But they weren’t forgotten. And right around the turn of the millennium, a second wave of independent sneaker shops rose to take their place. They were started by those who ran the old shops, like Udi Avshalom, and those who shopped at them, like García and graffiti artist Stash. Some, like ALIFE’s Rivington Club, survived. Most didn’t, supplanted by similar shops run by the brands themselves. What follows is a bit of ’90s and early 2000s sneaker history, a show-and-tell about some of the best sneaker stores in the city that are no longer here.
Original photo via Freshness Mag
Address: 359 Lafayette St.
What’s there now: Empty space
Graffiti legend Stash, who’d collaborated on sneakers with several brands, opened Nort 235 in November 2001 at 235 Eldridge Street in a lesser-traveled area of Soho. The tiny sneaker store featured exposed-brick walls and metal hardware fabricated by Williamsburg mountain bike mavens Brooklyn Machine Works. Stash’s collabs, including his famous city-specific, phat-cap patterned Nike Air Force 1 highs, sold there along with a carefully curated selection from Nike and other brands.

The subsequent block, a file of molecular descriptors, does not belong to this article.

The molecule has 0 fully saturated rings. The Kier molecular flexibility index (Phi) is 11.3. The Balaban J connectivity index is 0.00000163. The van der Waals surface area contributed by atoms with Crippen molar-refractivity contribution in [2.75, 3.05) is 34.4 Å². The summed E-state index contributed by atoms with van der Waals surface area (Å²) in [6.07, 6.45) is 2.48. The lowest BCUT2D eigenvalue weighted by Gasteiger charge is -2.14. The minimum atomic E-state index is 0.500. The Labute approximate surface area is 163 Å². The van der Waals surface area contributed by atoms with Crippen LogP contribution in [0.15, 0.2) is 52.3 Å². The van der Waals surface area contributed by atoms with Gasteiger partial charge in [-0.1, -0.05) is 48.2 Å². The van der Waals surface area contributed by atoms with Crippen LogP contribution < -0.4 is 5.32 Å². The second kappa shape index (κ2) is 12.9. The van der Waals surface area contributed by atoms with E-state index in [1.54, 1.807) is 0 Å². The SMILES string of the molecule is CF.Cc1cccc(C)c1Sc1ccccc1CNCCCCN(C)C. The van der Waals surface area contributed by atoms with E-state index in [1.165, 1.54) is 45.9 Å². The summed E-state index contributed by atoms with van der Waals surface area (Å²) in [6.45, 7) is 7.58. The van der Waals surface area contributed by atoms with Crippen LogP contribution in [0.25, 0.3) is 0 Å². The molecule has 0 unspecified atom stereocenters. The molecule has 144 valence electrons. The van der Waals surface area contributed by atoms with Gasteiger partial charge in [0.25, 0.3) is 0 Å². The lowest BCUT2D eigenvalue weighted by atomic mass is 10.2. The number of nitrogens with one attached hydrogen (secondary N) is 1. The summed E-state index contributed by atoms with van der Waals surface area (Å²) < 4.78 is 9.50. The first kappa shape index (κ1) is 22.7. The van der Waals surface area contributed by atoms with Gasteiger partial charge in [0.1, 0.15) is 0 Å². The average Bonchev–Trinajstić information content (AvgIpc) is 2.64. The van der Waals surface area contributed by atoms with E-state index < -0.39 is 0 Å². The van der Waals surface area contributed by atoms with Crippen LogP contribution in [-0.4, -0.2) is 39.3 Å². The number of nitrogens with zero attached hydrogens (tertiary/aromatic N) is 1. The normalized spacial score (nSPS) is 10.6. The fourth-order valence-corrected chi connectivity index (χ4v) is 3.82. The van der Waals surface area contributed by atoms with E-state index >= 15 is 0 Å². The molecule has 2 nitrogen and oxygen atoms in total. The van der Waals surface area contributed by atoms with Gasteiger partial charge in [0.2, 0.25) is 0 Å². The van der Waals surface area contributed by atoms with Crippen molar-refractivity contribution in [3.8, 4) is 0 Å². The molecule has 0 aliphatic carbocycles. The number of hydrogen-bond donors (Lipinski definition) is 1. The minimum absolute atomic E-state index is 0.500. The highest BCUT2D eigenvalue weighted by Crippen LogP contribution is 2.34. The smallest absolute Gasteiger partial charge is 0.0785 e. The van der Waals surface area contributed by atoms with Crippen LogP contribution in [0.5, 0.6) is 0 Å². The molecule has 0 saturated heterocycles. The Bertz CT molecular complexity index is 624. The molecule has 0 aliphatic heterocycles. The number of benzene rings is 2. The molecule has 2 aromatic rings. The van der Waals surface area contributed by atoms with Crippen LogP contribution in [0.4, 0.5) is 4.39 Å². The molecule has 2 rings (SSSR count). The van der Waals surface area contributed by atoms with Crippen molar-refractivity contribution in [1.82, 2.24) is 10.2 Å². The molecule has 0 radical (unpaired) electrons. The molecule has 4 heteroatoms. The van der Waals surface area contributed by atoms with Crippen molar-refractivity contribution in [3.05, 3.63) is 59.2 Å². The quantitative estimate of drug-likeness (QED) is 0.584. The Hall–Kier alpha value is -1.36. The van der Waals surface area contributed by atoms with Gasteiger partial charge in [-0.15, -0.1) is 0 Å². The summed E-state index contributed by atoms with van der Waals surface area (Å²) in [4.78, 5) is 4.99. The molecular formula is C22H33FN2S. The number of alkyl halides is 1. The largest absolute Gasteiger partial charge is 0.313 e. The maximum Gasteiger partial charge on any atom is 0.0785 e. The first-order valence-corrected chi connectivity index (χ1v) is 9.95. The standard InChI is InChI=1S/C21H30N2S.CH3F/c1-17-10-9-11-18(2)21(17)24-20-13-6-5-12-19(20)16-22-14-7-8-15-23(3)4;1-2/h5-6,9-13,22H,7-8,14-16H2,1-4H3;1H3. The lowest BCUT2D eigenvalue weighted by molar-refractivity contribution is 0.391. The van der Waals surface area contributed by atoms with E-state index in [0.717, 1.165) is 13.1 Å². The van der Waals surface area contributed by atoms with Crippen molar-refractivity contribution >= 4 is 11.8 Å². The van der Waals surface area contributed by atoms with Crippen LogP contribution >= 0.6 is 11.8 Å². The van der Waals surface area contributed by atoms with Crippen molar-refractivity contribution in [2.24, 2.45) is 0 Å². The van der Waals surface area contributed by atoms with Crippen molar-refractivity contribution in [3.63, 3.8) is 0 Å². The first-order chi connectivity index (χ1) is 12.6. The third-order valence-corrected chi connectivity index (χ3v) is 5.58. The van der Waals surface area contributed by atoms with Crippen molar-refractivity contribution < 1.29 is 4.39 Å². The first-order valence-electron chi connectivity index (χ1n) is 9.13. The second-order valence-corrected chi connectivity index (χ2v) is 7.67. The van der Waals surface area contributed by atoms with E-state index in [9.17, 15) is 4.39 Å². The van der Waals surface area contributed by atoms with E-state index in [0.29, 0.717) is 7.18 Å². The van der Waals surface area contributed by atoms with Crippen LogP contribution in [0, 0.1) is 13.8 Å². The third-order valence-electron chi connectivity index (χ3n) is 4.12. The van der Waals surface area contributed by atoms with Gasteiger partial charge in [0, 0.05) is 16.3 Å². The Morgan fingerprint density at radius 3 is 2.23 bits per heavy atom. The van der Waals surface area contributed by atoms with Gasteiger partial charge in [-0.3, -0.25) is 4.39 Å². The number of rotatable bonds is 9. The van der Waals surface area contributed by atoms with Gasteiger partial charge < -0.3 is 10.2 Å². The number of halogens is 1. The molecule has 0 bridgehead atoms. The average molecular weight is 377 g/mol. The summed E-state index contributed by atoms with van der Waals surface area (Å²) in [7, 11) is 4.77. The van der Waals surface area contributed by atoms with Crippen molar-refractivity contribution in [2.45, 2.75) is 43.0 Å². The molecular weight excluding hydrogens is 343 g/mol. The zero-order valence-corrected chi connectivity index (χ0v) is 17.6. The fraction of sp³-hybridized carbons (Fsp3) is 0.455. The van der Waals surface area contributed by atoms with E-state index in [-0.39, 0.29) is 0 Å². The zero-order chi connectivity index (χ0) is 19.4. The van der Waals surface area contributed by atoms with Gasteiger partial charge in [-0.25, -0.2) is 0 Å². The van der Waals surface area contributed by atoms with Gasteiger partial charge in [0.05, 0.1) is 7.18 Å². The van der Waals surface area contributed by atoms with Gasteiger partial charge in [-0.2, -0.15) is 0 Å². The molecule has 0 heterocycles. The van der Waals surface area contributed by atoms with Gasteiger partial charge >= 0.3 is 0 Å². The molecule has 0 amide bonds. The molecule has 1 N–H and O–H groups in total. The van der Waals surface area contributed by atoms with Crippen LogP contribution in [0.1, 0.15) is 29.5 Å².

In late 2005, Nort moved to a bigger, loft-like ground-floor space on Lafayette between Bleecker and Bond and joined forces with Recon, the Futura-owned shop that had occupied the space next door to Nort 235 on Eldridge. Rebranded as Nort/Recon, the new shop expanded beyond sneakers, selling everything from limited edition clothing and snowboards to vinyl toys and New Era fitteds. More than a fusion of two stores, it represented the coming together of two visionary graffiti artists, both of whom had started painting in the streets and expanded to galleries. In the end, following a flood at the space, Nort/Recon relocated to Brooklyn in 2009 and closed for good shortly thereafter.
Original photo via NY Chinatown
Address: 267 Lafayette St.
What’s there now: Bottega Falai restaurant